Practitioner Supervision

Objectives
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Objectives of Practitioner Supervision


The main objective of Practitioner Supervision is to develop the practitioner's 'inner supervisor'. This requires the practitioner to engage in an on-going dialogue between theory and practice, and to evaluate if clinical experience might be essential to their mode of practice or not.

Relational Observation
One theory is that a human being's primary motivation is to be in relationships with others. According to this view, the consequences of early relationships with primary care-givers will shape everyone's expectations about the way in which their needs are met throughout life. Although this is a vast and complex theory which clinicians are constantly investigating and commenting on, it may be useful for practitioners of all orientations to be open to thinking about the theory of object relating.

Developmental
Working developmentally allows the practitioner to think about their clients' life-learning in relation to the developmental stages of the human life cycle. This can help the practitioner support the client in thinking about creating an environment in which the client can develop their full potential and lead a productive, creative life according to their needs goals. This objective is to get practitioners to think about how their clients make choices, and what motivates them.

Results-Based Framework
Practitioners constantly discover that their clients find meaning and purpose in many ways. An objective of supervision is to consider how increased meaning and goal achievement meet with the clients' real experience. This objective enables the practitioner to monitor their own work in a results-based framework, which is external to the actual work with their client, in order to maintain a non-directive approach.

Restorative
Often, during their work with clients, practitioners find their clients beginning to achieve goals or experiencing proactive life changes. The challenge that practitioners face is finding ways of validating and honouring their clients outcomes without offering reassurance. Supervision assists practitioners in finding appropriate ways of acknowledging change. In turn, the supervisory relationship is the place where the practitioner can find validation of their good practice which cannot necessarily be found elsewhere.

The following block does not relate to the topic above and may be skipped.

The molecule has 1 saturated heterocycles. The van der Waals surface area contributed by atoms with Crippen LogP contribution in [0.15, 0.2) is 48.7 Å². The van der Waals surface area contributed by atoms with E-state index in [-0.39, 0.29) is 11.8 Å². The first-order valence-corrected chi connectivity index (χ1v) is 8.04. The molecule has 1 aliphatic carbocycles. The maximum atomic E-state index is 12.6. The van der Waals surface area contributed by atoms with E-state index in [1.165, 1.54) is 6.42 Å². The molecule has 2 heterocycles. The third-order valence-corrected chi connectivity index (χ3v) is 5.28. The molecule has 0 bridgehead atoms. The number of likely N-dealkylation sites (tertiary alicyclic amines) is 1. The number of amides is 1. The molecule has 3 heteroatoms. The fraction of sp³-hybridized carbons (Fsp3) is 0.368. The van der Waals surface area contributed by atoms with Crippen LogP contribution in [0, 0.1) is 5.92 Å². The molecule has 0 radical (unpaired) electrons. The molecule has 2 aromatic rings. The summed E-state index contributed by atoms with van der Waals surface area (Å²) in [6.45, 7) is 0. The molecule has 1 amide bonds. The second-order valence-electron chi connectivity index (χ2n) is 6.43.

Perspective
Working alone, or without supervision, can be like navigating a ship without a compass. While acknowledging that this is biased metaphor, perspective is necessary for practitioners to locate their position in their client-work. Supervision offers an alternative perspective which enables the practitioner to review or re-align their client-work.

Community of Practice
Community of practice refers to the process of learning and shared practices which emerge and develop when practitioners interact. This objective enables practitioners to connect by sharing their expertise and learning with other practitioners, thereby contributing to the knowledge of the collective practitioner base. It happens through communicating knowledge, and can potentially lead to new ways of practice, new abilities, and wider experiences.

The Value of the Third
The practitioner-client relationship forms a 'third' with the narrative that arises during their sessions; this is then afforded perspective and reflection when the supervisor-practitioner in turn form a 'thinking third' with the session material. This can be valuable in supporting the practitioner to relate to their client and considerations of what their client might be communicating.

Enhancing Practitioner Tools
Tools which can be acquired through supervision:
  • Where to find advantageous theoretical material and resources
  • How and when to take a 'not-knowing' position
  • Engaging metaphor
  • Using scales to measure, mobilise, and develop progress
  • How and when to validate client progress
  • Working with and through challenging client sessions
  • The value of working integratively, and what this means
  • Developing a respectful and thoughtful position while following or challenging clients
  • Considering the developing practitioner's future


    Comparison between Supervisor and Practitioner Objectives

    Objectives #01

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